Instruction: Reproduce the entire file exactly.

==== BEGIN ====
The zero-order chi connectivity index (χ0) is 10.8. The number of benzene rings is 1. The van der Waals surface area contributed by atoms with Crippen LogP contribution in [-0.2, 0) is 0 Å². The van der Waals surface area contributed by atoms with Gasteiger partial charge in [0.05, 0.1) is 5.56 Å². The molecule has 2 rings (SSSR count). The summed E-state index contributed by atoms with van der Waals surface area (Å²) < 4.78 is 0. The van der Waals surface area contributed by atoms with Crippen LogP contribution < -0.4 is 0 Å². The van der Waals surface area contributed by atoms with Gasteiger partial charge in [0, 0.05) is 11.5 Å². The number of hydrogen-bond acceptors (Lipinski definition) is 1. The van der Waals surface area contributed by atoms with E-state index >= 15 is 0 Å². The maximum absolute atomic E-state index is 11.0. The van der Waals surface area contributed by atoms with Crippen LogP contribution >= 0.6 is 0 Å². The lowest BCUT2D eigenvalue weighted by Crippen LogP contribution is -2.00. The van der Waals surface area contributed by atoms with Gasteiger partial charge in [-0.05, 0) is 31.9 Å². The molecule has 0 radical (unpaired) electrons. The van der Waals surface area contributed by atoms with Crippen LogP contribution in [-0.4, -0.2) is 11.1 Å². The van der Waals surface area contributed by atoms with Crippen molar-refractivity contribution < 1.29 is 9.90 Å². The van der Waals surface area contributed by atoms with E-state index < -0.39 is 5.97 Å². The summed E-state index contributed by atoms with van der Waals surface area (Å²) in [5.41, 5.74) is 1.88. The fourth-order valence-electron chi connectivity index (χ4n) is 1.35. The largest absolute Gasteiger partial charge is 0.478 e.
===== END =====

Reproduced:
The zero-order chi connectivity index (χ0) is 10.8. The number of benzene rings is 1. The van der Waals surface area contributed by atoms with Crippen LogP contribution in [-0.2, 0) is 0 Å². The van der Waals surface area contributed by atoms with Gasteiger partial charge in [0.05, 0.1) is 5.56 Å². The molecule has 2 rings (SSSR count). The summed E-state index contributed by atoms with van der Waals surface area (Å²) < 4.78 is 0. The van der Waals surface area contributed by atoms with Crippen LogP contribution < -0.4 is 0 Å². The van der Waals surface area contributed by atoms with Gasteiger partial charge in [0, 0.05) is 11.5 Å². The number of hydrogen-bond acceptors (Lipinski definition) is 1. The van der Waals surface area contributed by atoms with E-state index >= 15 is 0 Å². The maximum absolute atomic E-state index is 11.0. The van der Waals surface area contributed by atoms with Crippen LogP contribution >= 0.6 is 0 Å². The lowest BCUT2D eigenvalue weighted by Crippen LogP contribution is -2.00. The van der Waals surface area contributed by atoms with Gasteiger partial charge in [-0.05, 0) is 31.9 Å². The molecule has 0 radical (unpaired) electrons. The van der Waals surface area contributed by atoms with Crippen LogP contribution in [-0.4, -0.2) is 11.1 Å². The van der Waals surface area contributed by atoms with Crippen molar-refractivity contribution < 1.29 is 9.90 Å². The van der Waals surface area contributed by atoms with E-state index < -0.39 is 5.97 Å². The summed E-state index contributed by atoms with van der Waals surface area (Å²) in [5.41, 5.74) is 1.88. The fourth-order valence-electron chi connectivity index (χ4n) is 1.35. The largest absolute Gasteiger partial charge is 0.478 e.